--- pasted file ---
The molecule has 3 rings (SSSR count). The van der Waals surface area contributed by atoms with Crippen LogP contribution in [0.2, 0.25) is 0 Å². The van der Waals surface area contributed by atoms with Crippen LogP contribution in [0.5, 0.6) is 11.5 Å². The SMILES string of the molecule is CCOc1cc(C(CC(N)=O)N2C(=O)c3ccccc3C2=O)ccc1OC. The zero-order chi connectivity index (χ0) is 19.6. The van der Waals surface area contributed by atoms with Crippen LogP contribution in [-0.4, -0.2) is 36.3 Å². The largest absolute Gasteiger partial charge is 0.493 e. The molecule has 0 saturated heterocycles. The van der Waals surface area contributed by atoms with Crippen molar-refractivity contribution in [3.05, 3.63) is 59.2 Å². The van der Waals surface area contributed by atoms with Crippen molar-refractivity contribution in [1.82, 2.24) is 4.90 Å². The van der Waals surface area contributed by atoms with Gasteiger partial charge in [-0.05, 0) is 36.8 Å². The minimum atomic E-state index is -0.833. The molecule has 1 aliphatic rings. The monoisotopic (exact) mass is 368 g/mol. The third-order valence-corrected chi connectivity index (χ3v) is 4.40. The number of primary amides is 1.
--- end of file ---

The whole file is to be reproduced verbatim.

The molecule has 3 rings (SSSR count). The van der Waals surface area contributed by atoms with Crippen LogP contribution in [0.2, 0.25) is 0 Å². The van der Waals surface area contributed by atoms with Crippen LogP contribution in [0.5, 0.6) is 11.5 Å². The SMILES string of the molecule is CCOc1cc(C(CC(N)=O)N2C(=O)c3ccccc3C2=O)ccc1OC. The zero-order chi connectivity index (χ0) is 19.6. The van der Waals surface area contributed by atoms with Crippen LogP contribution in [-0.4, -0.2) is 36.3 Å². The largest absolute Gasteiger partial charge is 0.493 e. The molecule has 0 saturated heterocycles. The van der Waals surface area contributed by atoms with Crippen molar-refractivity contribution in [3.05, 3.63) is 59.2 Å². The van der Waals surface area contributed by atoms with Crippen molar-refractivity contribution in [1.82, 2.24) is 4.90 Å². The van der Waals surface area contributed by atoms with Gasteiger partial charge in [-0.05, 0) is 36.8 Å². The minimum atomic E-state index is -0.833. The molecule has 1 aliphatic rings. The monoisotopic (exact) mass is 368 g/mol. The third-order valence-corrected chi connectivity index (χ3v) is 4.40. The number of primary amides is 1.